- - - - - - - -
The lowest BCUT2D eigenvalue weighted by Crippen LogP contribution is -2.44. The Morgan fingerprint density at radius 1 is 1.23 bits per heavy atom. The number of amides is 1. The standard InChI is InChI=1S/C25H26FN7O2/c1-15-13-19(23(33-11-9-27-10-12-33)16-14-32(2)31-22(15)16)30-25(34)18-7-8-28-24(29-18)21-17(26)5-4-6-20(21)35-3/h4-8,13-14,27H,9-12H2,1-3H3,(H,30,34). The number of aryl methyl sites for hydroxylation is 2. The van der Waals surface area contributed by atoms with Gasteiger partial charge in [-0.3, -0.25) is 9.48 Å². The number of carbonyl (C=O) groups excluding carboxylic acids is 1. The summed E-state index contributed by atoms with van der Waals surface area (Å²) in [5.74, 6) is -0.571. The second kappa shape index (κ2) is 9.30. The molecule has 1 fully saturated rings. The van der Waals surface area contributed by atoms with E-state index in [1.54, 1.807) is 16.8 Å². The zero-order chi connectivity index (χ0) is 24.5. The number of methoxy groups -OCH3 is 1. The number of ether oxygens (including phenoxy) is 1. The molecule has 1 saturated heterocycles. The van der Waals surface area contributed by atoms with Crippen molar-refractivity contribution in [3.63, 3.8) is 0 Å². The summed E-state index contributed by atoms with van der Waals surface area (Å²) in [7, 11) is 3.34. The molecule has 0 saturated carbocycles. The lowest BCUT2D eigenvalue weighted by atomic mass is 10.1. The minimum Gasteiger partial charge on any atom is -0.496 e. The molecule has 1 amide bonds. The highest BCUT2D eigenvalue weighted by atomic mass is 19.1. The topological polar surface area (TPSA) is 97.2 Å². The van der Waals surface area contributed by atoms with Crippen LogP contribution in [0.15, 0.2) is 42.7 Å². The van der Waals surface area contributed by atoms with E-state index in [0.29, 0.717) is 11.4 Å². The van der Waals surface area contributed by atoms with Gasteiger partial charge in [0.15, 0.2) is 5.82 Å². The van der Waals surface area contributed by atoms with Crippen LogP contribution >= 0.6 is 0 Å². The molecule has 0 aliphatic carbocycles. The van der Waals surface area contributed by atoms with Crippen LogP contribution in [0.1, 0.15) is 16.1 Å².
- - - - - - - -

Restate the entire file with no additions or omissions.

The lowest BCUT2D eigenvalue weighted by Crippen LogP contribution is -2.44. The Morgan fingerprint density at radius 1 is 1.23 bits per heavy atom. The number of amides is 1. The standard InChI is InChI=1S/C25H26FN7O2/c1-15-13-19(23(33-11-9-27-10-12-33)16-14-32(2)31-22(15)16)30-25(34)18-7-8-28-24(29-18)21-17(26)5-4-6-20(21)35-3/h4-8,13-14,27H,9-12H2,1-3H3,(H,30,34). The number of aryl methyl sites for hydroxylation is 2. The van der Waals surface area contributed by atoms with Gasteiger partial charge in [-0.3, -0.25) is 9.48 Å². The number of carbonyl (C=O) groups excluding carboxylic acids is 1. The summed E-state index contributed by atoms with van der Waals surface area (Å²) in [5.74, 6) is -0.571. The second kappa shape index (κ2) is 9.30. The molecule has 1 fully saturated rings. The van der Waals surface area contributed by atoms with E-state index in [1.54, 1.807) is 16.8 Å². The zero-order chi connectivity index (χ0) is 24.5. The number of methoxy groups -OCH3 is 1. The number of ether oxygens (including phenoxy) is 1. The molecule has 1 saturated heterocycles. The van der Waals surface area contributed by atoms with Crippen molar-refractivity contribution in [3.63, 3.8) is 0 Å². The summed E-state index contributed by atoms with van der Waals surface area (Å²) in [7, 11) is 3.34. The molecule has 0 saturated carbocycles. The lowest BCUT2D eigenvalue weighted by atomic mass is 10.1. The minimum Gasteiger partial charge on any atom is -0.496 e. The molecule has 1 amide bonds. The highest BCUT2D eigenvalue weighted by atomic mass is 19.1. The topological polar surface area (TPSA) is 97.2 Å². The van der Waals surface area contributed by atoms with Crippen LogP contribution in [0.15, 0.2) is 42.7 Å². The van der Waals surface area contributed by atoms with E-state index in [0.29, 0.717) is 11.4 Å². The van der Waals surface area contributed by atoms with Gasteiger partial charge in [0.15, 0.2) is 5.82 Å². The van der Waals surface area contributed by atoms with Crippen LogP contribution >= 0.6 is 0 Å². The molecule has 0 aliphatic carbocycles. The van der Waals surface area contributed by atoms with Crippen LogP contribution in [0.1, 0.15) is 16.1 Å².